And finally, I’ll bet you wouldn’t have guessed that a cool hipster like me belonged to the Victorian Society in America, but I’m not ashamed to say I do. Yesterday I got an announcement that the VSA will be doing a study tour of “New Orleans and Beyond” October 21-24. I’ve taken both the VSA’s Summer Schools (London and Newport, RI) and I can highly recommend them. These aren’t little sissy tours where you might see a couple of buildings a day and then knock off, they are very serious and sometimes exhaustingly in-depth studies of both the architecture and the decorative arts of the Victorian period, (which in their way of parsing it extends from 1840 through the beginning of WWI). Their tours take you to famous public sites, but also to private homes and collections you would never get to see on your own. If such a tour of New Orleans and environs sounds interesting to you–I’m considering it myself–check out the VSA website. Maybe we’ll see each other there!



Categories: Bay St. Louis, Greenwood, Jackson, National Register, News Roundups, Pascagoula, Renovation Projects

3 replies

  1. I am in full agreement with your comment regarding salvaging the surviving fragment of the Round Island Lighthouse. Historical artifacts (which include buildings and remnants of buildings) are not intrinsically significant. Significance should be related to their potential for beneficial impact on the lived environment and therefore to the common good. Investing enormous amounts of time and money in this project does little more than treat the stump of the lighthouse as a sacred relic–which it isn’t. Such things only happen in a social and political environment where vast sums of money are regularly doled out to those who best know how to manipulate the system.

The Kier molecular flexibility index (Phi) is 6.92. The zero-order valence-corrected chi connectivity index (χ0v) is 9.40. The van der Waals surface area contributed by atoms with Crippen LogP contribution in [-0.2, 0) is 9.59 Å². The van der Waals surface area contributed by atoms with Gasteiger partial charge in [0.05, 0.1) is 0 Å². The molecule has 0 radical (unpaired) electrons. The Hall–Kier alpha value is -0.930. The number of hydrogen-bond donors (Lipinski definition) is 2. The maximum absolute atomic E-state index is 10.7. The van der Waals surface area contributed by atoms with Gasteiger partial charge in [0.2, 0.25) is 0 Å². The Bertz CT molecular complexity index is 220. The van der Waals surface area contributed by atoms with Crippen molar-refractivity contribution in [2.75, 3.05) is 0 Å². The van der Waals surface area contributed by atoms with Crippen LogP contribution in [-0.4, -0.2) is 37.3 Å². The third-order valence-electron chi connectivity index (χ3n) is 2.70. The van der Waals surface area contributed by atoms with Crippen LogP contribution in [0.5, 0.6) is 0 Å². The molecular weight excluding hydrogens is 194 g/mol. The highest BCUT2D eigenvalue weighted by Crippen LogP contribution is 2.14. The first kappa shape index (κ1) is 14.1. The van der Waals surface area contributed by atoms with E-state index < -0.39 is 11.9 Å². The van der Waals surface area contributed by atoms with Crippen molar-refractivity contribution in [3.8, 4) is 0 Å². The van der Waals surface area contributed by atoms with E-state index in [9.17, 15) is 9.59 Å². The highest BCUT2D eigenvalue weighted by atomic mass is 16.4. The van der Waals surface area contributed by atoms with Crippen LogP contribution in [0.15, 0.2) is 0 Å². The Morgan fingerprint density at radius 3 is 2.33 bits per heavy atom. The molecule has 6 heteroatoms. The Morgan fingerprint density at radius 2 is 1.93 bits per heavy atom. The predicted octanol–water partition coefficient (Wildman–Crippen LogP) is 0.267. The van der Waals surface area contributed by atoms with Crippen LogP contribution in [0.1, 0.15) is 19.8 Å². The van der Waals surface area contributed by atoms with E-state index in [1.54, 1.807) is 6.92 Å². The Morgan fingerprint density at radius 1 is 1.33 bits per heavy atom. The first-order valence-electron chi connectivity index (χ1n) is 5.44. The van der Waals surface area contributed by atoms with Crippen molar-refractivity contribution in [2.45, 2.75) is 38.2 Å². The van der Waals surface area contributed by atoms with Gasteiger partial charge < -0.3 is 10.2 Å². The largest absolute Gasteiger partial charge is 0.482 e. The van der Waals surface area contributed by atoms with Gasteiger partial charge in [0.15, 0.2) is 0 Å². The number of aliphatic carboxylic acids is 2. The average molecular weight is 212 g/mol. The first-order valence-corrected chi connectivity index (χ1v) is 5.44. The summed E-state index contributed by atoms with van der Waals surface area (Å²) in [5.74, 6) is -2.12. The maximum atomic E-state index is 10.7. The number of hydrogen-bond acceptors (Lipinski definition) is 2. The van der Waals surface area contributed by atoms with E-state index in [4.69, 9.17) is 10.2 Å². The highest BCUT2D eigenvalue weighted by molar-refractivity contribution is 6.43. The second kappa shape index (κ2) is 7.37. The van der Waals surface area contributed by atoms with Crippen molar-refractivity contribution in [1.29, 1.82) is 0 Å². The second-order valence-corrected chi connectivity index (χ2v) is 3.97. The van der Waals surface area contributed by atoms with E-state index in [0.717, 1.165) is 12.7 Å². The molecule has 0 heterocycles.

Jack

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    • I have to agree with Jack. Arguments for relocating and reconstructing historic structures are rarely convincing, even when, as in this instance, there is no other preservation strategy. The idea of relocating a lighthouse, whose existence arises absolutely from its location, is absurd.

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  2. Regarding NHL’s in Mississippi, y’all are all invited down to Natchez next week for our first (possibly biennial) preservation conference targeting NHL stewards in MS and LA (Monday evening 8/23 through Wednesday 8/25). Email me if you’re interested, and I’ll send you an agenda.